WASHINGTON (AP) — The Latest on President Donald Trump (all times local):
White House Press Secretary Sean Spicer is insisting President Donald Trump's immigration order should not be referred to as a travel "ban." That's despite the fact the president has called it that himself.
Spicer says during a press briefing that, "When we use words like travel ban that misrepresents what it is." He says "a ban would mean people can't get in."
Trump's policy bars the entry of nationals from seven majority-Muslim countries for 90 days and temporarily suspends the country's refugee program.
Trump himself referred to his order as "the ban" in a Monday tweet.
Spicer says Trump was only using the media's words.
President Donald Trump has offered condolences to the family of a Navy sailor who was killed during a weekend raid on an al-Qaida base in Yemen.
White House spokesman Sean Spicer says Trump had a "somber and lengthy" conversation with relatives of Chief Special Warfare Operator William "Ryan" Owens.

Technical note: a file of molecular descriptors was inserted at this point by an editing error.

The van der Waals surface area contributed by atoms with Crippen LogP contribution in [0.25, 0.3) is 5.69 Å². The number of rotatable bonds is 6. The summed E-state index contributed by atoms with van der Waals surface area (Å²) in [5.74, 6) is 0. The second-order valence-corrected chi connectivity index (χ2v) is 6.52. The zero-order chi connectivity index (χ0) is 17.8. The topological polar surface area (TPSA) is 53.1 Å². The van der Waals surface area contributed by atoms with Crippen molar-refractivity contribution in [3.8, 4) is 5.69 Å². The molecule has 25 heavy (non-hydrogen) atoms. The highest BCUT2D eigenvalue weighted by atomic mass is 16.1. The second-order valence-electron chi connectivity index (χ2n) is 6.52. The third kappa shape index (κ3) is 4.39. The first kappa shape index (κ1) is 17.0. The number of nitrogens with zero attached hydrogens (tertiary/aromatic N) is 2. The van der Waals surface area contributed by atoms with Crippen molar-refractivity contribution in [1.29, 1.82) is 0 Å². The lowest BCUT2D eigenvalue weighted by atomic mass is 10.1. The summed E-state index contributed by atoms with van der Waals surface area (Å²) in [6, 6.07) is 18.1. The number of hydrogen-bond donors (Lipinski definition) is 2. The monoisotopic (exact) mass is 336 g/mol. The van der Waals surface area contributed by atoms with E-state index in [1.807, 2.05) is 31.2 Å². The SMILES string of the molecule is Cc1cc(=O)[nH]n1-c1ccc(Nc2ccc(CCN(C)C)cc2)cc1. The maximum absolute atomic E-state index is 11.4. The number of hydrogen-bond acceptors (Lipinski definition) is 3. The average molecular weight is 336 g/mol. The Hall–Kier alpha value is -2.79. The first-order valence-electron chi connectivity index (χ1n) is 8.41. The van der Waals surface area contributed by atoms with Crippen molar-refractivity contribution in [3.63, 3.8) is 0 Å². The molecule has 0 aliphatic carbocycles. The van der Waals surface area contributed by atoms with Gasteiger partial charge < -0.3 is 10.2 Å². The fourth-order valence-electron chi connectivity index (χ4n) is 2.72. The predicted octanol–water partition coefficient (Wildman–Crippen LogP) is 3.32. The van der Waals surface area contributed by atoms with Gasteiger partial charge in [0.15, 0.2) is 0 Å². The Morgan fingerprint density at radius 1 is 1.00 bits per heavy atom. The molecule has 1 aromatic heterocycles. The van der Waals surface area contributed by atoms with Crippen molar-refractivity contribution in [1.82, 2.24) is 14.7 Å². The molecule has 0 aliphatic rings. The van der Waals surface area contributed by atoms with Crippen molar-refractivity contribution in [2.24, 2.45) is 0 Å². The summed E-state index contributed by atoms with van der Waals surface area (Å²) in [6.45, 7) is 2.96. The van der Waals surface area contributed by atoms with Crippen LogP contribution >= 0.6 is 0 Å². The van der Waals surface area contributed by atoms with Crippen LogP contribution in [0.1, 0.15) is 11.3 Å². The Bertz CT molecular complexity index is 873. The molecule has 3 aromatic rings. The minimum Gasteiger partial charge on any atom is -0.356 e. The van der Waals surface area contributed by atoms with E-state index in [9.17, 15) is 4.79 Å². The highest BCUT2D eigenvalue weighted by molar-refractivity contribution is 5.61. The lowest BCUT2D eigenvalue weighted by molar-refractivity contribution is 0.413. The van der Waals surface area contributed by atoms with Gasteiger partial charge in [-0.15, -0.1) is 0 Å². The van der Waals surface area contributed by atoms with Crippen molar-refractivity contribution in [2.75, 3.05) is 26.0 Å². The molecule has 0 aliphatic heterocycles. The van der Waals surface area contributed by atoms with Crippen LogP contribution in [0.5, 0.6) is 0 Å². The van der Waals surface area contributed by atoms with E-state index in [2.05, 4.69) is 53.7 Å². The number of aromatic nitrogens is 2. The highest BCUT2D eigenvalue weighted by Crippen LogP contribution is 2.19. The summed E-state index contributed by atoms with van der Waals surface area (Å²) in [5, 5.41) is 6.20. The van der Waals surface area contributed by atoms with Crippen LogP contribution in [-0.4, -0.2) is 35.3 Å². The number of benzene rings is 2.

Owens, who was from Peoria, Illinois, died Saturday of wounds suffered during the raid. Owens is the first known U.S. military combat casualty since Trump took office on Jan. 20.
Spicer says Owens was on his 12th deployment. Spicer says the debt of gratitude that is owed to Owens can never be repaid.
Three other service members were wounded during the firefight with militants from al-Qaida.
San Francisco is suing President Donald Trump, claiming an executive order over immigrant-protecting "sanctuary cities" is unconstitutional and a severe invasion of the city's sovereignty.
The lawsuit filed Tuesday says Trump is trying to coerce local authorities into abandoning sanctuary city laws and policies, which San Francisco has adopted.
The president signed an order last week to withdraw funding from sanctuary cities that decline to cooperate with federal immigration authorities. It didn't specify what kind of money could be pulled.
San Francisco receives about $1.2 billion a year in federal funding. The suit argues that the city is safer when all people, including those in the country illegally, feel safe reporting crimes.